matches only exactly m repetitions. 0{2,4}1 matches 001, 0001, 00001
• {m,n}? match as few as possible of these. 0{2,4}1 will match 001 if it
is available, or 0001 if no 001 is available, or 00001 if no shorter string
is available.
• \ escape special character, so you can search for * or ? etc
• [ ] used to indicate a set of characters. [abc] will match a or b or c
– range: [0-9A-Za-z] will match any digit or letter, upper or lower case
– Special characters lose meaning in set: [\*] matches \ or *
– ^ = negate the set [^0-9] will match anything except a digit
• | means “or” A|B means the character A or the character B. Options
are tested left to right and the search quits when a match is found.
This gives priority to the symbol listed first.
Python re
import nltk
import re
wordlist = [w for w in nltk.corpus.words.words('en') if w.islower()]
print [w for w in wordlist if re.search('ed$', w)]
matches all words in the list that end in ed
Wildcard . matches any single character
Crossword match example:
[w for w in wordlist if re.search('^..j..t..$', w)]
Crossword match example:
['abjectly', 'adjuster', 'dejected', 'dejectly', 'injector', 'majestic',
'objectee', 'objector', 'rejecter', 'rejector', 'unjilted', 'unjolted', 'unjustly’]
Spot check
• Your Turn: The caret symbol ^ matches the start
of a string, just like the $ matches the end. What
results do we get with the above example if we
leave out both of these, and search for «..j..t..»?
– Think about it first. What do you expect?
– Then run it.
Crossword match example:
['abjectedness', 'abjection', 'abjective', 'abjectly', 'abjectness', 'adjection',
'adjectional', 'adjectival', 'adjectivally', 'adjective', 'adjectively', 'adjectivism',
'adjectivitis', 'adjustable', 'adjustably', 'adjustage', 'adjustation', 'adjuster',
'adjustive', 'adjustment', 'antejentacular', 'antiprojectivity', 'bijouterie',
'coadjustment', 'cojusticiar', 'conjective', 'conjecturable', 'conjecturably',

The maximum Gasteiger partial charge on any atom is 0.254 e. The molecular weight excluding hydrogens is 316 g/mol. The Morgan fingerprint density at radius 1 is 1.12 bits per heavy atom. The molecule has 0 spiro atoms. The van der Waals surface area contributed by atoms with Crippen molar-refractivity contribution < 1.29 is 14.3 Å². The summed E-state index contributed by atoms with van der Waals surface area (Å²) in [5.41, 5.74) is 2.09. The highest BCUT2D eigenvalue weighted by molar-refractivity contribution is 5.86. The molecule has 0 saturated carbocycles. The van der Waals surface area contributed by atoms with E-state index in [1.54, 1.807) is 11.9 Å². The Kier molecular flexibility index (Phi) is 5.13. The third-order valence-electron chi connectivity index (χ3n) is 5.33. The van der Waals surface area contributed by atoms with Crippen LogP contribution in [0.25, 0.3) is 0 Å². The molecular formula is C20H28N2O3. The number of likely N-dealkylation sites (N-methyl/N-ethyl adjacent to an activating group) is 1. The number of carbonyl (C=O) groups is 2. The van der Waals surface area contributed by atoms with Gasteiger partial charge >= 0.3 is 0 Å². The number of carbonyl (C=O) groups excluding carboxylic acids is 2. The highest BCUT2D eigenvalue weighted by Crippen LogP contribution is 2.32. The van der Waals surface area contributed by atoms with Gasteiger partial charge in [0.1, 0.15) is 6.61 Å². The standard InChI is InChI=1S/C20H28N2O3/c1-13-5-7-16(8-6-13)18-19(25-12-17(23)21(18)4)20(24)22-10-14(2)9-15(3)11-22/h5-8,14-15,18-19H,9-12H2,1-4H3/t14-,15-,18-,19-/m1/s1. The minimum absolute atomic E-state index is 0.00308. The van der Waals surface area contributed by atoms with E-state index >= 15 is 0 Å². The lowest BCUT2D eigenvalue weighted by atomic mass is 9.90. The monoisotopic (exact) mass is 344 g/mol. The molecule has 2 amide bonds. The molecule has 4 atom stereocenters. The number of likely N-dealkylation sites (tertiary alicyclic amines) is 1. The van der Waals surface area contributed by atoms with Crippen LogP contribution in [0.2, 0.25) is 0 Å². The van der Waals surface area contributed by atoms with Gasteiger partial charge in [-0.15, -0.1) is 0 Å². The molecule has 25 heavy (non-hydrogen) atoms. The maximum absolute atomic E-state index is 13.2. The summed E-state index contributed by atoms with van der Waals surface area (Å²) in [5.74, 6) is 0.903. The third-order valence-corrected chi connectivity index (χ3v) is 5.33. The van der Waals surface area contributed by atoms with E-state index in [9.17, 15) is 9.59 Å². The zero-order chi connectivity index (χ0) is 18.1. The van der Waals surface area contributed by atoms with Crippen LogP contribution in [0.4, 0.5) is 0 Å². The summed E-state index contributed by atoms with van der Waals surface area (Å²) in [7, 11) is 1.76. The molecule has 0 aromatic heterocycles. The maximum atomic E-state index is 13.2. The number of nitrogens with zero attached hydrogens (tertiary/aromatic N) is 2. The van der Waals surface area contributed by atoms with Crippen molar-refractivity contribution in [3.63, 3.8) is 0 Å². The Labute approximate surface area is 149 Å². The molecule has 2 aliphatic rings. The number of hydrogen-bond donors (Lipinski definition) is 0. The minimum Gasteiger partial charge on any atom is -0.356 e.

'conjectural', 'conjecturalist', 'conjecturality', 'conjecturally', 'conjecture',
'conjecturer', 'coprojector', 'counterobjection', 'dejected', 'dejectedly',
'dejectedness', 'dejectile', 'dejection', …
? as optional character
• ? indicates 0 or 1 occurrences
– ^e-?mail$
– matches either email or e-mail
– ^[Ee]-?mail$
• allows either upper or lower case E
• Note that [^Ee] matches anything that is not E,e
– the negation is inside the [ ]
Texting example
[w for w in wordlist if re.search('^[ghi][mno][jlk][def]$', w)
• First letter from ghi, second from mno,
then jlk, then def
['gold', 'golf', 'hold', 'hole']
• Take away the ^ and $
'tinkerlike', 'tinkerly', 'tinkershire', 'tinkershue', 'tinkerwise', 'tinlet', 'titleholder',
'toolholder', 'toolholding', 'touchhole', 'trainless', 'traphole', 'trinkerman',
'trinket', 'trinketer', 'trinketry', 'trinkety', 'triole', 'trioleate', 'triolefin', 'trioleic’, …
Python use of re
• re.search(pattern, string[,flags])
– scan through string looking for pattern. Return
None if not found.
• re.match(pattern, string)
– if zero or more characters at the beginning of
string match the re pattern, return a
correstponding MatchObject instance. Return
None if string does not match the pattern.
• re.split(pattern,string)
– Split string by occurrences of pattern.
from: http://docs.python.org/library/re.html some options not included
\w = word class: equivalent to [a-zA-Z0-9_]
\W = complement of \w – all characters other than letters and digits
>>> re.split('\W+', 'Words, words, words.')
['Words', 'words', 'words', '']
>>> re.split('(\W+)', 'Words, words, words.')
['Words', ', ', 'words', ', ', 'words', '.', '']
>>> re.split('\W+', 'Words, words, words.', 1)
['Words', 'words, words.']
>>> re.split('[a-f]+', '0a3B9', flags=re.IGNORECASE)